Hundreds of plaintiffs injured by transvaginal mesh have joined the multi-district litigation currently active in the Southern District of West Virginia. On March 15, 2013, the plaintiffs in In Re: American Medical Systems, Inc., Pelvic Repair Systems Products Liability Litigation won a significant and strategic victory against one of the defendants in the case, American Medical Systems. American Medical Systems, had filed for a protective order in an attempt to avoid the deposition of two of its employees.* The court rejected the defendant’s request and instead ordered discovery to proceed.*
A protective order is an order issued by a trial or magistrate judge that prohibits a party in litigation from requesting information from the other side or from a non-party witness. Sometimes, protective orders are issued to protect against the disclosure of confidential information such as trade secrets. Other times, such orders are issued to protect a party from being burdened by repetitive or unduly invasive discovery requests.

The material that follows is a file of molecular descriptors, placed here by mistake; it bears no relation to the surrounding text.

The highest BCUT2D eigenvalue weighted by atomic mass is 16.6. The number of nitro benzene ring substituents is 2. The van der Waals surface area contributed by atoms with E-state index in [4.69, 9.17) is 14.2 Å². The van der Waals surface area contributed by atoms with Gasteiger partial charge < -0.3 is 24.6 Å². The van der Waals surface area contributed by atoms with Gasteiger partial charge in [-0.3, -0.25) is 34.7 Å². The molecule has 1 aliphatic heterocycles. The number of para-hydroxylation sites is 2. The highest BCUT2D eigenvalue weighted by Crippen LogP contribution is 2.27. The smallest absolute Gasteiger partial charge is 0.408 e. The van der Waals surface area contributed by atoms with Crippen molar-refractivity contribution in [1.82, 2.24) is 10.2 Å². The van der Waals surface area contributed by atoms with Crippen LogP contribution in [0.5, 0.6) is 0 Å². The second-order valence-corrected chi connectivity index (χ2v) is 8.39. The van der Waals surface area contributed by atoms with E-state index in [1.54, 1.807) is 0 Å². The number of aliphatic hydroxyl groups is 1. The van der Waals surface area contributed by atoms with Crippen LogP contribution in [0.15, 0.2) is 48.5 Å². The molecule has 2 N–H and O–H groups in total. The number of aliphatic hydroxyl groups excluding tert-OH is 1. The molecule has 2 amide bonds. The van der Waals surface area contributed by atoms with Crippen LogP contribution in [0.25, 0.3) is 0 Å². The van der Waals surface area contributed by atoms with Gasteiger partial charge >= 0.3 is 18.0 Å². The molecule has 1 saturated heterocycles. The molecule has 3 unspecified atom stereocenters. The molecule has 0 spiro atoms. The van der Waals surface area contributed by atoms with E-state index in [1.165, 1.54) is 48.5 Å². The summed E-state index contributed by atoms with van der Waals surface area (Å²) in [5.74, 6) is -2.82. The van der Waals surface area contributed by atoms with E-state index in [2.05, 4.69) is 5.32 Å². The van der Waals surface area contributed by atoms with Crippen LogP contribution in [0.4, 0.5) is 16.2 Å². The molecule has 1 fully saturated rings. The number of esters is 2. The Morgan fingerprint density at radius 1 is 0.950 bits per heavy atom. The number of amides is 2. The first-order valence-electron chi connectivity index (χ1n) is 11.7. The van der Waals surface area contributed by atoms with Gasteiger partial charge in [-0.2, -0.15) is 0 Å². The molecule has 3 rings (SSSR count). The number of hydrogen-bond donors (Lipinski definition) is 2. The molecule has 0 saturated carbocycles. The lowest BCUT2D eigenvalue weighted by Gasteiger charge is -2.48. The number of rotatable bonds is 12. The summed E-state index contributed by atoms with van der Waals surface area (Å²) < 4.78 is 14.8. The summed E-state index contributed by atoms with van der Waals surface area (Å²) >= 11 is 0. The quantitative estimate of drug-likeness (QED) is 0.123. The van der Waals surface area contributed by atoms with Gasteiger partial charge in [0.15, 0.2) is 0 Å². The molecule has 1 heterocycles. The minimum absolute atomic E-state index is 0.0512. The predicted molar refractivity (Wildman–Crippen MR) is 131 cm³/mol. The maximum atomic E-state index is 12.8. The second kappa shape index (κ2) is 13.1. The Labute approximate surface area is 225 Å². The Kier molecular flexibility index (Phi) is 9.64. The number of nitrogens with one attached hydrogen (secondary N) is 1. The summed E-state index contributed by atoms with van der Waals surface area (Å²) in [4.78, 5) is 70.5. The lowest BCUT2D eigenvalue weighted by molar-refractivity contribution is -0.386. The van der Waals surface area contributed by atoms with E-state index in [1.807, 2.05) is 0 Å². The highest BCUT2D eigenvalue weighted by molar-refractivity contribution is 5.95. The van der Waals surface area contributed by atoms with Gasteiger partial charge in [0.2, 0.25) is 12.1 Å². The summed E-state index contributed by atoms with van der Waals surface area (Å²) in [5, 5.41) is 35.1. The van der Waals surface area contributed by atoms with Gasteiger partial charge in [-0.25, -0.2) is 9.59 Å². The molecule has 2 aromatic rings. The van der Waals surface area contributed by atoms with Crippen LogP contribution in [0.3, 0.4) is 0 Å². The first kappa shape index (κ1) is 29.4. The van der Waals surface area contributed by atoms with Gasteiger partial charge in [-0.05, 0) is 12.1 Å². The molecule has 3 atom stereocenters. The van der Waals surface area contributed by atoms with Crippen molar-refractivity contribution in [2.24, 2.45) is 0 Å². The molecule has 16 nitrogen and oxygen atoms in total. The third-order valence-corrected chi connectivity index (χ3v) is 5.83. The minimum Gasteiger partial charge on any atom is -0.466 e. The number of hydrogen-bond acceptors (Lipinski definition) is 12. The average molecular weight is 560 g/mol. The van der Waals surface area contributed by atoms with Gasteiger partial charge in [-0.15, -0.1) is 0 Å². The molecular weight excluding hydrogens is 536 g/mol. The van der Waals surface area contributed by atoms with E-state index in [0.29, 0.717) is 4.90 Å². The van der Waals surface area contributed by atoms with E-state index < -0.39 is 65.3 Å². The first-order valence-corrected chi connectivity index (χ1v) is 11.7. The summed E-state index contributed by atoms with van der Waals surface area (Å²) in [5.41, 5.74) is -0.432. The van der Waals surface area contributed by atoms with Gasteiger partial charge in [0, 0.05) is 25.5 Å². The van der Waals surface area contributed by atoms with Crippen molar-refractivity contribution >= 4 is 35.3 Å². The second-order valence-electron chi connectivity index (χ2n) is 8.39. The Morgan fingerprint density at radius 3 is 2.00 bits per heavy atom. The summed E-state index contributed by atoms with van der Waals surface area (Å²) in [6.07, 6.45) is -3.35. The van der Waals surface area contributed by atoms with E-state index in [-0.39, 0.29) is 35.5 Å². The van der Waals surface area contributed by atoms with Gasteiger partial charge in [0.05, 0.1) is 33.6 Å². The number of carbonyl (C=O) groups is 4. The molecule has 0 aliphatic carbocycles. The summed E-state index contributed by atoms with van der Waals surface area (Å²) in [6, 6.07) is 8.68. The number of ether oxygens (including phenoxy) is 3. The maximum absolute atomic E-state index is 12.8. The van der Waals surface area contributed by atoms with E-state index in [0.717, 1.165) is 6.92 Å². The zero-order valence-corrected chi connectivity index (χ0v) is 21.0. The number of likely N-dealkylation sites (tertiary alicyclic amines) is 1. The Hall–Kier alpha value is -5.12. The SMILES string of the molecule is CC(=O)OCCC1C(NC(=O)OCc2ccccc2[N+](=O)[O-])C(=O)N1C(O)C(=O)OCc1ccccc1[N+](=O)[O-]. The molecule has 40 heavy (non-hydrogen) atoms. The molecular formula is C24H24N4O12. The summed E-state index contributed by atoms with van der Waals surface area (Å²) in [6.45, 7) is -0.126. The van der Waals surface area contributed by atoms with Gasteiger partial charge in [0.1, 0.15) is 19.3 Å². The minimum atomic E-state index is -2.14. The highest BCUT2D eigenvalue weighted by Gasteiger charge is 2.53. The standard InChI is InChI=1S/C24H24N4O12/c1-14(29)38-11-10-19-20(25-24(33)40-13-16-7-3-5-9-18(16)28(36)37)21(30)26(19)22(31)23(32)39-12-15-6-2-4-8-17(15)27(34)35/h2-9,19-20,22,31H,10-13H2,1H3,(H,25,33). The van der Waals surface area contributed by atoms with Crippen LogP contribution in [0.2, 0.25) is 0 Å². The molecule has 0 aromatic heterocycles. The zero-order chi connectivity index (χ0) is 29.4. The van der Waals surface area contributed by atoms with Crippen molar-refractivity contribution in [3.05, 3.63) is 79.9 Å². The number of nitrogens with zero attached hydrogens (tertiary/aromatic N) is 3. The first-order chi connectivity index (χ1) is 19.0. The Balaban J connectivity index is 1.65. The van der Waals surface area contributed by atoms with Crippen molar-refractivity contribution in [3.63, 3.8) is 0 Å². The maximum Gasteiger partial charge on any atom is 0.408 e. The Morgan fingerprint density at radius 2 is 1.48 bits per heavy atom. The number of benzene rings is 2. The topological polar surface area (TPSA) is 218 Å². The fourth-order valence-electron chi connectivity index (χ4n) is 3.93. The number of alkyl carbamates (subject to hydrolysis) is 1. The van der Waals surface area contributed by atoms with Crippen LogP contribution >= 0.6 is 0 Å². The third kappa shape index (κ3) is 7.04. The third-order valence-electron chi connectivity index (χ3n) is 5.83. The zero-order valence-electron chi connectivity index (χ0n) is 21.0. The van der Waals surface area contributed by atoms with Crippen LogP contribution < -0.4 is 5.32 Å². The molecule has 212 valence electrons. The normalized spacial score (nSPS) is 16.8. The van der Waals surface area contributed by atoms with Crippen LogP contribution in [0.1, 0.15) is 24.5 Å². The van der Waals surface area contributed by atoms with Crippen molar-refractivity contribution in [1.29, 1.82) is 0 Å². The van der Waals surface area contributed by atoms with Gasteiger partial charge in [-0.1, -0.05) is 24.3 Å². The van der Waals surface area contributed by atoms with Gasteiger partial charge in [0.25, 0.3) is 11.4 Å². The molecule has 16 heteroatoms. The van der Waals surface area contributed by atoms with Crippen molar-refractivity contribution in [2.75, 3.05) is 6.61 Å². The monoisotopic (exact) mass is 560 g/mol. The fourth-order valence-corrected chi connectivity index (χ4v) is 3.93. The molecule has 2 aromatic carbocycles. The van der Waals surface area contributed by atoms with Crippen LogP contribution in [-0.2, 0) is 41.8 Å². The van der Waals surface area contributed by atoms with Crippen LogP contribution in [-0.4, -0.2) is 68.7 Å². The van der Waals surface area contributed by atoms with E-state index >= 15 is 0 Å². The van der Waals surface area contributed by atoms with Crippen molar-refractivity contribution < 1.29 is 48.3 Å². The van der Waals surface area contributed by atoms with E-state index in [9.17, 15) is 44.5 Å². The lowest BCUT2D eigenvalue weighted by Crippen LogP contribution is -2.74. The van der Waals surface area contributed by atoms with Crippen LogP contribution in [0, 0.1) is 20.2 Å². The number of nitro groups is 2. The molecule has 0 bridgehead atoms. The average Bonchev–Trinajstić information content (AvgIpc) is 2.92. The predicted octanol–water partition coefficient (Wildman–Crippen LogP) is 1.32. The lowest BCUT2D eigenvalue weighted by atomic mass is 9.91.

The standard for a protective order is outlined in Federal Rule of Civil Procedure 26(c). The bar is generally set quite high.* According to Fed. R. Civ. P. 26, a court may issue a protective order to prevent annoyance, embarrassment, oppression, or undue burden or expense. Even if the order is issued, an outright prohibition on depositions is far from the only option. There are at least eight types of protective orders. For example, a court may seal discovery documents so that they may only be opened upon the approval of the judge.** Alternatively, a judge may limit the scope of the discovery allowed. ***
Despite the multitude of options at its disposal, the court rejected the defendant’s application for a protective order and ordered the depositions of the two employees of American Medical Systems to go forward.* The depositions will likely bring out new information relevant to the plaintiffs’ claims and allow their cases to advance one step closer to resolution.
** Fed. R. Civ. P. 26(c)(1)(F).
*** Fed. R. Civ. P. 26(c)(1)(D)